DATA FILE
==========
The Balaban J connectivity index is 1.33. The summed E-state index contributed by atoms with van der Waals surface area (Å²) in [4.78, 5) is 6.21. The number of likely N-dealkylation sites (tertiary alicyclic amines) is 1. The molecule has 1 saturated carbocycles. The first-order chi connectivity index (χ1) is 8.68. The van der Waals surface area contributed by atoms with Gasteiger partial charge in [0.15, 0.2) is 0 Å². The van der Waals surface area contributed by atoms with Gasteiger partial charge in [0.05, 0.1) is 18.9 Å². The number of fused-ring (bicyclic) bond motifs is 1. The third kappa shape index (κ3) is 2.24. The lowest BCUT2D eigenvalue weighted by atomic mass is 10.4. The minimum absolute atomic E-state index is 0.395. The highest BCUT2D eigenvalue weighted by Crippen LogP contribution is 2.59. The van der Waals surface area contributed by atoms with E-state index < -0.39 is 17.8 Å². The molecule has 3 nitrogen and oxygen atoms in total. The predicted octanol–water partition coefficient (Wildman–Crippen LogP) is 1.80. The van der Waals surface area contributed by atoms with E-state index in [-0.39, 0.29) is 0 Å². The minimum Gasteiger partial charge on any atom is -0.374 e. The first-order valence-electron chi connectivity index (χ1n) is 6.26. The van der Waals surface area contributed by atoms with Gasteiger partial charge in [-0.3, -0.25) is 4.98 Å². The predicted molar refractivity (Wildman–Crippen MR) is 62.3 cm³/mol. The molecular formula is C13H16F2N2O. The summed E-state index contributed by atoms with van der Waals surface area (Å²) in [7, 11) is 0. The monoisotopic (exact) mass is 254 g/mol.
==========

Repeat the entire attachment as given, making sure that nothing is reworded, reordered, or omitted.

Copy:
The Balaban J connectivity index is 1.33. The summed E-state index contributed by atoms with van der Waals surface area (Å²) in [4.78, 5) is 6.21. The number of likely N-dealkylation sites (tertiary alicyclic amines) is 1. The molecule has 1 saturated carbocycles. The first-order chi connectivity index (χ1) is 8.68. The van der Waals surface area contributed by atoms with Gasteiger partial charge in [0.15, 0.2) is 0 Å². The van der Waals surface area contributed by atoms with Gasteiger partial charge in [0.05, 0.1) is 18.9 Å². The number of fused-ring (bicyclic) bond motifs is 1. The third kappa shape index (κ3) is 2.24. The lowest BCUT2D eigenvalue weighted by atomic mass is 10.4. The minimum absolute atomic E-state index is 0.395. The highest BCUT2D eigenvalue weighted by Crippen LogP contribution is 2.59. The van der Waals surface area contributed by atoms with E-state index < -0.39 is 17.8 Å². The molecule has 3 nitrogen and oxygen atoms in total. The predicted octanol–water partition coefficient (Wildman–Crippen LogP) is 1.80. The van der Waals surface area contributed by atoms with E-state index in [-0.39, 0.29) is 0 Å². The minimum Gasteiger partial charge on any atom is -0.374 e. The first-order valence-electron chi connectivity index (χ1n) is 6.26. The van der Waals surface area contributed by atoms with Gasteiger partial charge in [-0.3, -0.25) is 4.98 Å². The predicted molar refractivity (Wildman–Crippen MR) is 62.3 cm³/mol. The molecular formula is C13H16F2N2O. The summed E-state index contributed by atoms with van der Waals surface area (Å²) in [7, 11) is 0. The monoisotopic (exact) mass is 254 g/mol.